Myanmar’s central bank is braced for a deeper slide in the nation’s currency and has little scope to tackle the decline after the kyat fell the most in Southeast Asia, according to one of the monetary authority’s top officials.
The kyat has weakened about 10 percent against the dollar in the past six months, data compiled by Bloomberg show. The drop could deepen if the U.S. Federal Reserve increases interest rates this month as expected, said U Win Thaw, the director general of the foreign-exchange management department in the Central Bank of Myanmar.
“There’s no way for the central bank to intervene in the market,” he said in an interview by phone from his office in Yangon. “The depreciating kyat impacts on the economic stability of the country. Compared with other currencies, our drop is very rough at the moment.”
The currency weakness has sparked a debate in Myanmar about whether officials should seek ways to stem the drop or let market forces find an equilibrium in an economy set for the world’s second-fastest expansion in 2016. Depreciation stokes inflation by raising the cost of imports such as oil, while boosting the outlook for exports ranging from natural gas to minerals. Currency swings can also make it harder for businesses to plan investment.
A period of global dollar strength and Myanmar’s trade deficit are among the reasons for the kyat’s swoon, U Win Thaw said in the interview on Nov. 30.
“If there are restrictions on some import items, the trade balance will be even,” he said, adding officials should scrutinize the purchase of luxury items such as foreign cars. “If the demand is reduced, there will be some stability.”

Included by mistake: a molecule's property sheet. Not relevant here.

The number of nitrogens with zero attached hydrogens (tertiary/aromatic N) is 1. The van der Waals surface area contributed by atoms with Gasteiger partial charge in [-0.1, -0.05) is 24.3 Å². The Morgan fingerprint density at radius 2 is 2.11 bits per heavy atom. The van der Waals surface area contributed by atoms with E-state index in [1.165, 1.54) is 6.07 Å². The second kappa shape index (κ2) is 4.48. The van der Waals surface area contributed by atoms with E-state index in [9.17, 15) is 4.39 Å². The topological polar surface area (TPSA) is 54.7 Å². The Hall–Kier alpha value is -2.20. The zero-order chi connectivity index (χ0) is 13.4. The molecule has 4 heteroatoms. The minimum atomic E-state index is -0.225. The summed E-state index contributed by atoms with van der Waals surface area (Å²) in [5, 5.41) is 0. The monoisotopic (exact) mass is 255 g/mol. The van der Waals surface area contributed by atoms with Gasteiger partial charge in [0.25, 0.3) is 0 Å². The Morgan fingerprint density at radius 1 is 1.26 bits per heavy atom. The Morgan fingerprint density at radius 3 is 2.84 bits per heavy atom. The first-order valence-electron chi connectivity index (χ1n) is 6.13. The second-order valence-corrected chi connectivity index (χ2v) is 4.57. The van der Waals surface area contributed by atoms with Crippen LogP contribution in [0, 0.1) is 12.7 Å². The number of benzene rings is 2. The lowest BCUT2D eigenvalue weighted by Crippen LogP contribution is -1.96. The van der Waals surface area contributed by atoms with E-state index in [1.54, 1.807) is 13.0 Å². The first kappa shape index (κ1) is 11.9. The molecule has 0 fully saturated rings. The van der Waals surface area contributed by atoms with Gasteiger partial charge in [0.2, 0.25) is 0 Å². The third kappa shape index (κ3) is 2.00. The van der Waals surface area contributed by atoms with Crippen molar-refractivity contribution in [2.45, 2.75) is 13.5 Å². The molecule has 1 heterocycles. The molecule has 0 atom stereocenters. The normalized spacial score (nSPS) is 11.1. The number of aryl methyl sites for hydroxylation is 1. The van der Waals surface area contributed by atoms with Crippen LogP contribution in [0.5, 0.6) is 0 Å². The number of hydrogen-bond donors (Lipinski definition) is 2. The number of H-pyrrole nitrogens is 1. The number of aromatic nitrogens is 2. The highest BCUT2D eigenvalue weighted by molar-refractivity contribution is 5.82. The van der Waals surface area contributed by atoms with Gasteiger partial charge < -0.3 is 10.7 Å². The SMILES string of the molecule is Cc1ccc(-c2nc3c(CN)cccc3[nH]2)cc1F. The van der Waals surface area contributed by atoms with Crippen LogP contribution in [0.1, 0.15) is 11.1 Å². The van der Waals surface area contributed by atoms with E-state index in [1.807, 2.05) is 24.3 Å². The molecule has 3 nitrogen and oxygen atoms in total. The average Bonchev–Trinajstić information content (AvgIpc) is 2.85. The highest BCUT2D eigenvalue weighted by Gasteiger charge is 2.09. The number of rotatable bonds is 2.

A lack of cooperation between ministries in the $65 billion economy makes it harder to frame a policy to respond to the kyat’s weakness, U Win Thaw said.
The Southeast Asian nation’s central bank has about $5 billion of foreign reserves, the International Monetary Fund estimated in September last year.
Myanmar moved to a managed float in 2012 to simplify the nation’s currency market and encourage investment. The slide in the kyat since early June is among the worst in developing nations.
In contrast, the currency was Asia’s top performer during the first half on optimism about the transition to democracy under de facto leader Aung San Suu Kyi after a prolonged period of military rule.
Suu Kyi’s National League for Democracy party in November last year won the country’s first open elections since 1990. The government is trying to liberalize the economy and pursuing reforms such as deepening the bond market.
The U.S. eased sanctions on Myanmar after the elections in 2015, opening up untapped opportunities for foreign companies in a nation of 54 million people. Challenges include shifting regulations and an underdeveloped financial system.
Transparent government policies, a stable electricity supply, better transport infrastructure, financial-sector reform and the promotion of fair competition are among the things companies are looking for, according to a survey of business confidence in Myanmar by Roland Berger Strategy Consultants GmbH.
The finance ministry and central bank set up a committee in October to scrutinize exchange-rate volatility, the Myanmar Times reported.
That was probably because of the pressure officials are under from some quarters of the business community, said Sean Turnell, an associate professor in the economics department at Macquarie University in Sydney and a special adviser to Myanmar’s government.
“A floating currency is exactly what Myanmar needs,” he said, adding an inflation rate of about 9 percent is another factor weighing on the kyat.
The IMF forecasts about 8.1 percent growth in the economy this year, the fastest in the world after Iraq. The volatility in the kyat threatens to make it harder to repeat the performance in 2017.
“There’ll be an impact on the Myanmar currency if the U.S. increases interest rates in December,” U Win Thaw said. “The kyat will depreciate again if they do.”